Left-wing lawmakers pay tribute to Arab MK who resigned over nation-state law
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Left-wing lawmakers pay tribute to Arab MK who resigned over nation-state law

Meretz head invites Zouheir Bahloul to join her party as MKs say the move highlights the alienation of Israel’s Arab minority; Likud lawmaker derides resignation as opportunism

Zionist Union MK Zouheir Bahloul in the Knesset on December 5, 2016. (Miriam Alster/FLASH90)
Zionist Union MK Zouheir Bahloul in the Knesset on December 5, 2016. (Miriam Alster/FLASH90)

Left-wing lawmakers on Saturday hailed Arab Israeli MK Zouheir Bahloul, who announced he would be resigning from the Knesset to protest the nation-state law and said the move highlighted the feeling of alienation among minority groups in the wake of the legislation.

Bahloul, of the Zionist Union, announced Saturday he would quit the Knesset to protest the recently passed law, which he said officially discriminates against Israel’s Arab minority.

Right-wing lawmakers were unfazed.

The nation-state bill — which for the first time enshrines Israel as “the national home of the Jewish people” and says “the right to exercise national self-determination in the State of Israel is unique to the Jewish people” — has sparked widespread criticism from Israel’s minorities, the international community, and Jewish groups abroad.

Both outgoing Zionist Union chief Isaac Herzog and new leader Avi Gabbay hailed Bahloul as a man of principle.

“The voices of the minorities in Israel have to be heard,” said Herzog, while Gabbay promised that the party would have an Arab representative in future elections.

Fellow Zionist Union lawmaker Omer Barlev called Bahloul “a bastion of tolerance.”

Zionist Union MK Omer Barlev attends a Constitution, Law, and Justice Committee meeting in the Knesset on December 13, 2016. (Yonatan Sindel/Flash90)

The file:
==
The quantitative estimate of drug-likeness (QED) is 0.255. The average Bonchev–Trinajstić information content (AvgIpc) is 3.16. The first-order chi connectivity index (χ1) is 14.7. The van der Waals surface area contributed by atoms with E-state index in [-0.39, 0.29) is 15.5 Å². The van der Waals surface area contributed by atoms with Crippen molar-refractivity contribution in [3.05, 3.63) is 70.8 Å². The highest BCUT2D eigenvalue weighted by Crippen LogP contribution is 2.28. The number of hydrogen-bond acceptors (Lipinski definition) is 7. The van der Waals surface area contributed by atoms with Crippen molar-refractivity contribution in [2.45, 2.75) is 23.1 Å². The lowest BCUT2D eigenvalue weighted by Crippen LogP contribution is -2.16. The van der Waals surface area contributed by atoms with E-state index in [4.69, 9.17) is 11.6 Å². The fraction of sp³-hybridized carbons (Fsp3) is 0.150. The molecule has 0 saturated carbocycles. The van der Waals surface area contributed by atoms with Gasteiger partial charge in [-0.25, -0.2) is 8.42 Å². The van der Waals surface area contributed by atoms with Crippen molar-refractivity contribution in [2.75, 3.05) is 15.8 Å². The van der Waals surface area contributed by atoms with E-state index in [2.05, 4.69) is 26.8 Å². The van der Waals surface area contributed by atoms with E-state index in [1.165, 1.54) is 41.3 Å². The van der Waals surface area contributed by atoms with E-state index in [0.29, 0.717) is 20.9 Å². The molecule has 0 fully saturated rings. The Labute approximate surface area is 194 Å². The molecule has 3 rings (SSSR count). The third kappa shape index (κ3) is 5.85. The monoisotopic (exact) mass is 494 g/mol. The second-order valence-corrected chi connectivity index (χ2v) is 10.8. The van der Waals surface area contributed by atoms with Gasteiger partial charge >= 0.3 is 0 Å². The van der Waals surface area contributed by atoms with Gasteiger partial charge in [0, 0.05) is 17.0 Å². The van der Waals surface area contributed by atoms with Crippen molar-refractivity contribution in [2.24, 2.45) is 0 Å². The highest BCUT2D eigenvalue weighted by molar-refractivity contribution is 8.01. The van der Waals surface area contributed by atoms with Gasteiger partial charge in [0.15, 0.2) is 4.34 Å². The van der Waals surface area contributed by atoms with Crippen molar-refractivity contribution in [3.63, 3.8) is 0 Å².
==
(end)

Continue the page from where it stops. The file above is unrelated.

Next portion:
“His resignation and the great difficulty he felt in continuing are another proof that the terrible nation-state bill does not just hurt our democracy and our minorities, who it marginalizes, it also lays the groundwork for a society that is divided and pained,” Barlev said.

Meanwhile, Tamar Zandberg of the left-wing Meretz party said it showed that Arabs could not be properly represented in the center-left Zionist Union.

“The regretful resignation of Zouheir Bahloul is further evidence of the terrible divide created by this government between Jewish and Arab citizens,” she wrote. “I call on Bahloul to join us to fight together against the forces of darkness.”

Most of the reaction to his resignation came from the left; however, Likud lawmaker Miki Zohar dismissed his move as opportunism.

“His resignation was not surprising, when he saw his low chance of being reelected to the Knesset, he decided to make a stand about the nation-state law,” said Zohar.

Likud MK Miki Zohar attends a Knesset committee meeting on December 19, 2016. (Yonatan Sindel/Flash90)

“Beyond the need to clarify the standing of our Druze brothers, this is one of the most important Basic Laws enacted since the founding of the state. It will be interesting to see if the next stage for Bahloul is leaving our amazing country,” Zohar said.

Naftali Bennett of the right-wing Jewish Home party said he would not be missed.

“Bahloul said his Palestinian identity was more important than his Israeli identity,” Bennett said. “The Knesset of Israel won’t cry over him, let him quit.”

On Sunday, Israeli Druze leaders, including three Knesset members, petitioned the High Court of Justice against the Jewish nation-state legislation, saying it was an “extreme” act that discriminated against the country’s minorities.

Israeli ministers have moved to reassure the Druze community that they are valued in Israeli society, and have proposed a raft of measures to placate them.

The nation-state law, proponents say, puts Jewish values and democratic values on equal footing. Critics, however, say the law effectively discriminates against Israel’s Arabs and other minority communities.

The law became one of the Basic Laws, which, similar to a constitution, underpin Israel’s legal system and are more difficult to repeal than regular laws.

The law also declares that Jerusalem is the capital of Israel, sets the Hebrew calendar as the official calendar of the state, and recognizes Independence Day, days of remembrance, and Jewish holidays. One clause of the bill downgrades the Arabic language from official to “special” standing, but also cryptically stipulates that “this clause does not harm the status given to the Arabic language before this law came into effect.”

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